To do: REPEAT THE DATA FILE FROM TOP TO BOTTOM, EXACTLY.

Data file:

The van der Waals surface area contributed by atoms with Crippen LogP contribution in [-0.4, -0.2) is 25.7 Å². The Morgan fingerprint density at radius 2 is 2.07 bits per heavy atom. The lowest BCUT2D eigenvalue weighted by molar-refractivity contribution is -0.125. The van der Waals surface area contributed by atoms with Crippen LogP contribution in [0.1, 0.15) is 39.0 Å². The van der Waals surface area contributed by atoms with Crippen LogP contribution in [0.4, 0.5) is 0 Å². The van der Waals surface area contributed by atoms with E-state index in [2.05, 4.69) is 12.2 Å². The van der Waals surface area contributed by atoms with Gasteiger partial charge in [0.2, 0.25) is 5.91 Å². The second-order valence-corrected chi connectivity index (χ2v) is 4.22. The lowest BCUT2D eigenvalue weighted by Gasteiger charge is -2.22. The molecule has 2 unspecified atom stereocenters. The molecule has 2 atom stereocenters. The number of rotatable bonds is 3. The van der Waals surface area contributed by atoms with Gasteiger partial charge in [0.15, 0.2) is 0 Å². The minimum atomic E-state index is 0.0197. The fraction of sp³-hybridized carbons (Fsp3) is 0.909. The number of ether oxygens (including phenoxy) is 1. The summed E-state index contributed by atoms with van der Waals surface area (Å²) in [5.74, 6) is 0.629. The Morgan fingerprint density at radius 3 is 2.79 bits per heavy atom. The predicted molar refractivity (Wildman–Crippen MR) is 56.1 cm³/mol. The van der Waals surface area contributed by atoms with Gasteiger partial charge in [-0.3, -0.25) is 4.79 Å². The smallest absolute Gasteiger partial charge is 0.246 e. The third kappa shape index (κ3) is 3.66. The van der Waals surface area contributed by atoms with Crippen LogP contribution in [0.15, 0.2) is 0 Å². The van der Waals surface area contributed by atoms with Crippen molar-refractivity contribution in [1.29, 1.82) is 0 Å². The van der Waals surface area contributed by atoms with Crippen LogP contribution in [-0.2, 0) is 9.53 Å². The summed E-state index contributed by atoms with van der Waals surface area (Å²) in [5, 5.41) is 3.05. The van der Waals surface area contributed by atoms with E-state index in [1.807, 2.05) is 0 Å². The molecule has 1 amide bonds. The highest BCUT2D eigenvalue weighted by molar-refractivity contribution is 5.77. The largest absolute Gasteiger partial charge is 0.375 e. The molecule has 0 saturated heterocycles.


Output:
The van der Waals surface area contributed by atoms with Crippen LogP contribution in [-0.4, -0.2) is 25.7 Å². The Morgan fingerprint density at radius 2 is 2.07 bits per heavy atom. The lowest BCUT2D eigenvalue weighted by molar-refractivity contribution is -0.125. The van der Waals surface area contributed by atoms with Crippen LogP contribution in [0.1, 0.15) is 39.0 Å². The van der Waals surface area contributed by atoms with Crippen LogP contribution in [0.4, 0.5) is 0 Å². The van der Waals surface area contributed by atoms with E-state index in [2.05, 4.69) is 12.2 Å². The van der Waals surface area contributed by atoms with Gasteiger partial charge in [0.2, 0.25) is 5.91 Å². The second-order valence-corrected chi connectivity index (χ2v) is 4.22. The lowest BCUT2D eigenvalue weighted by Gasteiger charge is -2.22. The molecule has 2 unspecified atom stereocenters. The molecule has 2 atom stereocenters. The number of rotatable bonds is 3. The van der Waals surface area contributed by atoms with Gasteiger partial charge in [0.15, 0.2) is 0 Å². The minimum atomic E-state index is 0.0197. The fraction of sp³-hybridized carbons (Fsp3) is 0.909. The number of ether oxygens (including phenoxy) is 1. The summed E-state index contributed by atoms with van der Waals surface area (Å²) in [5.74, 6) is 0.629. The Morgan fingerprint density at radius 3 is 2.79 bits per heavy atom. The predicted molar refractivity (Wildman–Crippen MR) is 56.1 cm³/mol. The van der Waals surface area contributed by atoms with Gasteiger partial charge in [-0.3, -0.25) is 4.79 Å². The smallest absolute Gasteiger partial charge is 0.246 e. The third kappa shape index (κ3) is 3.66. The van der Waals surface area contributed by atoms with Crippen LogP contribution in [0.15, 0.2) is 0 Å². The van der Waals surface area contributed by atoms with Crippen molar-refractivity contribution in [1.29, 1.82) is 0 Å². The van der Waals surface area contributed by atoms with Crippen LogP contribution in [-0.2, 0) is 9.53 Å². The summed E-state index contributed by atoms with van der Waals surface area (Å²) in [5, 5.41) is 3.05. The van der Waals surface area contributed by atoms with E-state index in [1.807, 2.05) is 0 Å². The molecule has 1 amide bonds. The highest BCUT2D eigenvalue weighted by molar-refractivity contribution is 5.77. The largest absolute Gasteiger partial charge is 0.375 e. The molecule has 0 saturated heterocycles.